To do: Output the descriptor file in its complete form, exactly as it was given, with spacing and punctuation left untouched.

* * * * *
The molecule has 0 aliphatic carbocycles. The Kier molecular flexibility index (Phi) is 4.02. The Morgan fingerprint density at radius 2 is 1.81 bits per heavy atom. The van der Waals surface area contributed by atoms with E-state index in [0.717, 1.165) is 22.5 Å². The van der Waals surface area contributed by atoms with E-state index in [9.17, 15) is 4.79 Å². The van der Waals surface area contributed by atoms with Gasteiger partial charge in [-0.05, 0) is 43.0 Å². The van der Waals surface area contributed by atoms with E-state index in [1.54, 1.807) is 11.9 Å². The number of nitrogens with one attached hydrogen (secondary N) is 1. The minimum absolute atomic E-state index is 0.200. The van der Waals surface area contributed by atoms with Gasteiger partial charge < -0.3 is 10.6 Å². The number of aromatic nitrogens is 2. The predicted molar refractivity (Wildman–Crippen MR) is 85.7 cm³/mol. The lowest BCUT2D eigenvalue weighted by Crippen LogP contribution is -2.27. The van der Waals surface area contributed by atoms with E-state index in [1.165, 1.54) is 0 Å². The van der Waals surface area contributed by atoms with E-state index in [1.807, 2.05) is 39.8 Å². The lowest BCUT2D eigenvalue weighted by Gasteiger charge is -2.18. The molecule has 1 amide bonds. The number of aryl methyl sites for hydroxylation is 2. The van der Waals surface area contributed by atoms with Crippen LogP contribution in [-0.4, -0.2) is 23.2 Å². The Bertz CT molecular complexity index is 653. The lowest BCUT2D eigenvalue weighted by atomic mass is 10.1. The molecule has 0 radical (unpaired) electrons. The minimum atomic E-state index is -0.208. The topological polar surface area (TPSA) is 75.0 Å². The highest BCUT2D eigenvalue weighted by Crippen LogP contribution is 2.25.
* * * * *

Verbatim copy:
The molecule has 0 aliphatic carbocycles. The Kier molecular flexibility index (Phi) is 4.02. The Morgan fingerprint density at radius 2 is 1.81 bits per heavy atom. The van der Waals surface area contributed by atoms with E-state index in [0.717, 1.165) is 22.5 Å². The van der Waals surface area contributed by atoms with E-state index in [9.17, 15) is 4.79 Å². The van der Waals surface area contributed by atoms with Gasteiger partial charge in [-0.05, 0) is 43.0 Å². The van der Waals surface area contributed by atoms with E-state index in [1.54, 1.807) is 11.9 Å². The number of nitrogens with one attached hydrogen (secondary N) is 1. The minimum absolute atomic E-state index is 0.200. The van der Waals surface area contributed by atoms with Gasteiger partial charge < -0.3 is 10.6 Å². The number of aromatic nitrogens is 2. The predicted molar refractivity (Wildman–Crippen MR) is 85.7 cm³/mol. The lowest BCUT2D eigenvalue weighted by Crippen LogP contribution is -2.27. The van der Waals surface area contributed by atoms with E-state index in [1.165, 1.54) is 0 Å². The van der Waals surface area contributed by atoms with E-state index in [1.807, 2.05) is 39.8 Å². The lowest BCUT2D eigenvalue weighted by Gasteiger charge is -2.18. The molecule has 1 amide bonds. The number of aryl methyl sites for hydroxylation is 2. The van der Waals surface area contributed by atoms with Crippen LogP contribution in [-0.4, -0.2) is 23.2 Å². The Bertz CT molecular complexity index is 653. The lowest BCUT2D eigenvalue weighted by atomic mass is 10.1. The molecule has 0 radical (unpaired) electrons. The minimum atomic E-state index is -0.208. The topological polar surface area (TPSA) is 75.0 Å². The highest BCUT2D eigenvalue weighted by Crippen LogP contribution is 2.25.